Working across agency linesWASHINGTON — The federal government probably won’t have to list the greater sage grouse under the Endangered Species Act, the head of the U.S. Fish and Wildlife Service said recently, as Obama administration officials discussed their efforts to work across agency lines for the betterment of rural America.
By: Jerry Hagstrom, Agweek
WASHINGTON — The federal government probably won’t have to list the greater sage grouse under the Endangered Species Act, the head of the U.S. Fish and Wildlife Service said recently, as Obama administration officials discussed their efforts to work across agency lines for the betterment of rural America.
Environmentalists and federal officials have expressed concern about the decline in the greater sage grouse population, but because other species are more endangered, Fish and Wildlife, a division of the Interior Department, will not have to make a decision about listing the sage grouse until 2016.
That has given the agencies a window in which to try to improve its 11-state habitat. Agriculture leaders have been alarmed by the potential listing because it could make farming and ranching more difficult on a large swath of the nation’s agricultural lands.
U.S Fish and Wildlife Service Director Dan Ashe told DTN that he is “pretty optimistic” about the greater sage grouse because the Agriculture Department’s Natural Resources Conservation Service has led efforts to save its habitat.
NRCS Chief Dave White has made avoiding the ESA listing for the sage grouse a priority.
“All the work NRCS did, set the stage for the Bureau of Land Management, which has 57 percent of the habitat,” Ashe said in an interview after he, White and Interior Deputy Secretary David Hayes met with the North American Agricultural Journalists at Peirce Mill, a National Park Service site in Rock Creek Park in Washington on April 15.
Ashe said that the efforts to save the habitat are crossing party lines, noting that both Wyoming Gov. Matt Mead, a Republican, and Colorado Gov. John Hickenlooper, a Democrat, are backing the effort.
He acknowledged, however, that cooperation can’t avoid all listings, saying that a listing for the lesser prairie chicken “is more of a challenge.”
The bird’s numbers have declined dramatically in the five-state area of Kansas, southeast Colorado, northwest Oklahoma, the Texas panhandle and eastern New Mexico, and there is not much time to save this habitat because a decision on the lesser prairie chicken is scheduled for the end of this year, with a final decision in 2013.
White has started a lesser prairie chicken initiative, however, and the NRCS website notes that improving grazing land also benefits this bird and other wildlife.
“DOI and USDA are working together in an unprecedented way,” Hayes said, because “looking at your own backyard and taking care of that doesn’t work. You need to look beyond the back 40.”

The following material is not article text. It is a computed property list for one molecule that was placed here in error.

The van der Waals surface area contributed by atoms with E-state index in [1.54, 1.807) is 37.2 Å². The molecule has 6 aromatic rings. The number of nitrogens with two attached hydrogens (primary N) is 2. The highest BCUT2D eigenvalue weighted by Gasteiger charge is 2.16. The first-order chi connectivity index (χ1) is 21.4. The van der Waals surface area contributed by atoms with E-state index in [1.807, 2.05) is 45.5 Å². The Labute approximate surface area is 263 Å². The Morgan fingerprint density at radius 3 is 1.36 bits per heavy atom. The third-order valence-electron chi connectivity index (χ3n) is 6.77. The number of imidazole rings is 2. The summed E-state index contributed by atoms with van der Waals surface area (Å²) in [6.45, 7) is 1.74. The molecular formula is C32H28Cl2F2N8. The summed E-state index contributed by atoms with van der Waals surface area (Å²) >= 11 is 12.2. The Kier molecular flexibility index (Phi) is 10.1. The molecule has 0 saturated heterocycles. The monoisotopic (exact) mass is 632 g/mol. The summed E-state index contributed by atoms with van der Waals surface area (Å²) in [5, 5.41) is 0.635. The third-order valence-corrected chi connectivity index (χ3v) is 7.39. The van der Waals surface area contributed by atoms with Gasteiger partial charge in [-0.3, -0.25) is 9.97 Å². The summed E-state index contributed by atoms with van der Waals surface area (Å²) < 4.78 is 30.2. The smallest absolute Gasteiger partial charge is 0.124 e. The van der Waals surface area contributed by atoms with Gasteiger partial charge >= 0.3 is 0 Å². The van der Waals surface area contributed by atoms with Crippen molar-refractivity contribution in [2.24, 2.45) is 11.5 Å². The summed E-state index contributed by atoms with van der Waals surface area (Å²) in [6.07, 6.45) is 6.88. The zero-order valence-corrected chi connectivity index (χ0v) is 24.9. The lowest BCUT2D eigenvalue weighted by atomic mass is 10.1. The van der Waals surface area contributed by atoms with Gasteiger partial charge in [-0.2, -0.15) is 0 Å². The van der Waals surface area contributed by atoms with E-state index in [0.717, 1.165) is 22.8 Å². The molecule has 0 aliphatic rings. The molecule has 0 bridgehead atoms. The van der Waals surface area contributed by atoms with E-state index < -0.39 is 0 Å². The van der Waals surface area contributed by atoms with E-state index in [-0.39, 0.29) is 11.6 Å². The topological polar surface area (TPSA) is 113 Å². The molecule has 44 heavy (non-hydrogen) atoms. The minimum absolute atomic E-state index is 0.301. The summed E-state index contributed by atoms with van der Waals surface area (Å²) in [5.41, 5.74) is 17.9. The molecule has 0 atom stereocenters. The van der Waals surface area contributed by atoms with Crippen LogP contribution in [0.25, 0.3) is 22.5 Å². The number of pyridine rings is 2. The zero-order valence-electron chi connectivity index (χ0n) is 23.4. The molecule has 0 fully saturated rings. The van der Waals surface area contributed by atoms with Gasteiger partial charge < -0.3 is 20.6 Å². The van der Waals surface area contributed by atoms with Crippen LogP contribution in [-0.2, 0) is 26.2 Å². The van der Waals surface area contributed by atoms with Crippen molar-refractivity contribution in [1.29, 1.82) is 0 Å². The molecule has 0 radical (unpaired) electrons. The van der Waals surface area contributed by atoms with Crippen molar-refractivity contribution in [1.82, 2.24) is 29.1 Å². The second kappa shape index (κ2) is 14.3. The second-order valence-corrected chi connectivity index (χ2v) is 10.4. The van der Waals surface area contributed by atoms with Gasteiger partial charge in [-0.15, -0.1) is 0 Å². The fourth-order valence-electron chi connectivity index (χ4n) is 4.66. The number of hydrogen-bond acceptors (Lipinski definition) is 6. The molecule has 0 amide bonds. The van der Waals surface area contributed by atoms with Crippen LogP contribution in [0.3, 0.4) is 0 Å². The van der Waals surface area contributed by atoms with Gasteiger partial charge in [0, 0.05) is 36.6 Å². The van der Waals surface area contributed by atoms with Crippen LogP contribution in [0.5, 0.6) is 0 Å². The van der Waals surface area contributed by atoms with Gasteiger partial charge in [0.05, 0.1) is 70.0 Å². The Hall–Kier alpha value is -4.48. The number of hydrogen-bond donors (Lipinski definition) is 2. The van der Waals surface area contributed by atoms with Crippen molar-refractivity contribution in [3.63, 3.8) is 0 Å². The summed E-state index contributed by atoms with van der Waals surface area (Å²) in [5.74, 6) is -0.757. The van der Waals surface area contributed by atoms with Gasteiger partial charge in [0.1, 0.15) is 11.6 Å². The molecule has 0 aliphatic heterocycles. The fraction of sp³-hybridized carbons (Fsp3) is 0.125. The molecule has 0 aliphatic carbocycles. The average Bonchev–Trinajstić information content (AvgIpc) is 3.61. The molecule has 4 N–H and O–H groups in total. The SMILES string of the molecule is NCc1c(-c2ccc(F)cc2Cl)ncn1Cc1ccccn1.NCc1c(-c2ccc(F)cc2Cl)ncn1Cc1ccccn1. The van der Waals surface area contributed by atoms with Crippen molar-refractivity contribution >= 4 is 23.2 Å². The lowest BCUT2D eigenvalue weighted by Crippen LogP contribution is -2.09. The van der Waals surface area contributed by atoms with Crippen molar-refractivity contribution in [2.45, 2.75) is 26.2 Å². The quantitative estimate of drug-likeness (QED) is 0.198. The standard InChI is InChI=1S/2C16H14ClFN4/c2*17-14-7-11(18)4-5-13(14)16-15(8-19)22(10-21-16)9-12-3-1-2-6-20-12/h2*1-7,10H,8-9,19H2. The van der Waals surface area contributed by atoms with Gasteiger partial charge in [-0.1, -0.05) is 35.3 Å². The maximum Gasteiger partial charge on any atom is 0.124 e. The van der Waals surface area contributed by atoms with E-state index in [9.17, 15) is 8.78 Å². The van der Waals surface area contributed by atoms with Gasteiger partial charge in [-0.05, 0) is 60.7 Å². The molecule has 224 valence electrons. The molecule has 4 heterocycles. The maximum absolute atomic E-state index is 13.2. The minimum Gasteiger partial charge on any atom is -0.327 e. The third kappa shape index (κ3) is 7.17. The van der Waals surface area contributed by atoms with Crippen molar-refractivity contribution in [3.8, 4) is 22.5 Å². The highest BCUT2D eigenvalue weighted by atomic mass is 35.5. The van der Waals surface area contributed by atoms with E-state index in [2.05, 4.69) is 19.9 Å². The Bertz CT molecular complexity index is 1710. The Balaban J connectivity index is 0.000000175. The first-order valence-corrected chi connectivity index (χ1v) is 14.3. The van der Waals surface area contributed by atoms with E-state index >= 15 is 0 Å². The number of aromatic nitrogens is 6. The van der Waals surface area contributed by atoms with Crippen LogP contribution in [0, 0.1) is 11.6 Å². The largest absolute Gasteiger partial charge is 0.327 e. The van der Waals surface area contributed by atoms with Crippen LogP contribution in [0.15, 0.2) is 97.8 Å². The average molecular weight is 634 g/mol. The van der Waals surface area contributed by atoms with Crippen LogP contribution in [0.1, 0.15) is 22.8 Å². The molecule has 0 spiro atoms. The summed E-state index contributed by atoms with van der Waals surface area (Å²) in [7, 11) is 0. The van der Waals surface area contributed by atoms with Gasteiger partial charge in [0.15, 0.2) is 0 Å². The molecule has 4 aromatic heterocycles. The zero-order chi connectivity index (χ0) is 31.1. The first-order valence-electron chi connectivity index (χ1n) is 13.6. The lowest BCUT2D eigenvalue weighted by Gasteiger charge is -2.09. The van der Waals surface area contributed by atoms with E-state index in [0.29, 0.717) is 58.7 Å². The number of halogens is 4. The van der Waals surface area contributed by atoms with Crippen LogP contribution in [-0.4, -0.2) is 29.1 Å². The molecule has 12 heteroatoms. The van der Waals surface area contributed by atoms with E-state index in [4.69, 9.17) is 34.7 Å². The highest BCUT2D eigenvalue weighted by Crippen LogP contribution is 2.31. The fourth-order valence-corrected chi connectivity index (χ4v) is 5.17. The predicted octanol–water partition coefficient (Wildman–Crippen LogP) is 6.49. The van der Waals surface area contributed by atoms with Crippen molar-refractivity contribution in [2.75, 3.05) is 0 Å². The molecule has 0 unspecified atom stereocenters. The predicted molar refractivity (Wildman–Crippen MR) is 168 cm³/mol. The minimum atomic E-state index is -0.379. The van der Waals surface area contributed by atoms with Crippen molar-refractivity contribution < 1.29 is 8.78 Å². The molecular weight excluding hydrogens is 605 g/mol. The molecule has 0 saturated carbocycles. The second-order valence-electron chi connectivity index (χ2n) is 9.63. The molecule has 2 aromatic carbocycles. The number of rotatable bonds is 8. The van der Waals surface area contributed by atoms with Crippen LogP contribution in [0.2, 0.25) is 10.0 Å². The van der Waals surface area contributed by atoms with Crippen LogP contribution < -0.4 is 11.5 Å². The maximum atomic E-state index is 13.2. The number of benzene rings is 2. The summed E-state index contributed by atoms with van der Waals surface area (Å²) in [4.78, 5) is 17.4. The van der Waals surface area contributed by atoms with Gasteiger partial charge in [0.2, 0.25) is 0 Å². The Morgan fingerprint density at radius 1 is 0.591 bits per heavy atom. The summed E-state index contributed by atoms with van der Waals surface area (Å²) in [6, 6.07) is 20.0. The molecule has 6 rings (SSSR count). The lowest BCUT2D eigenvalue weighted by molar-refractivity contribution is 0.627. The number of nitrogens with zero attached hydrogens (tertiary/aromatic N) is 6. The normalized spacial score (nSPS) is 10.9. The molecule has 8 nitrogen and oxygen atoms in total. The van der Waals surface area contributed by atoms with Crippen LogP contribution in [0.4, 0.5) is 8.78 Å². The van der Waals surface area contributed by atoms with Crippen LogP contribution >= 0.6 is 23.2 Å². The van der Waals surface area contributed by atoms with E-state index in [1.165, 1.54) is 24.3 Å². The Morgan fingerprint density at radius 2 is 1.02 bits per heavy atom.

“We are all trying to keep the lands productive and sustainable, conserving working landscapes,” Ashe added. “If we can have agricultural landscapes, we can save these species.”
White said the joint effort on the sage grouse was so vital because lots of people in the West farm and ranch on their own land but also rent federal land.
He added that his efforts to save the sage grouse are also part of a larger effort to preserve open space.
“The American rancher is the last best hope for keeping the West open,” White said, noting that the shift of land from agricultural to commercial and residential use has quickened in recent years. One-third of the commercial and residential use in the history of North America since 1614 took place from 1982 to 2007, he said.
Hayes, Ashe and White said they are frustrated by the perception that the Obama administration wants only to increase regulation and the power of the federal government in rural areas, but that they ignore the politics and go to work each day on projects in which they see farmers and ranchers and their agencies cooperating.
“It’s unbelievably political,” Hayes said, adding that he and Interior Secretary Ken Salazar recently went to the Flint Hills of Kansas where there were “15 ranchers — all partners and friends working with our people.”
White said that many rural people’s views of the Obama administration are “wrong. Perception is at variance with reality.”
Doug McKalip, the longtime NRCS employee who is now the senior policy adviser on rural affairs at the White House Domestic Policy Council, told the journalists on April 17 that the efforts on the sage grouse are only one example in which agencies are trying to work together.
Since President Obama issued an executive order on June 2, creating the White House Rural Council, all the cabinet agencies have been involved in coordinated rural efforts ranging from improving rural roads to encouraging doctors to work in rural hospitals, he said.
While many rural Americans believe Obama is increasing regulation, McKalip made the case that the administration is sensitive to overregulation and noted that it made the decision not to regulate spilled milk. “It is better trying to connect these dots together,” he said.
McKalip also noted the rural summit that Obama hosted last summer in Iowa and that he traveled through the Midwest by bus.
“There is no ‘flyover country’ for the president,” McKalip said.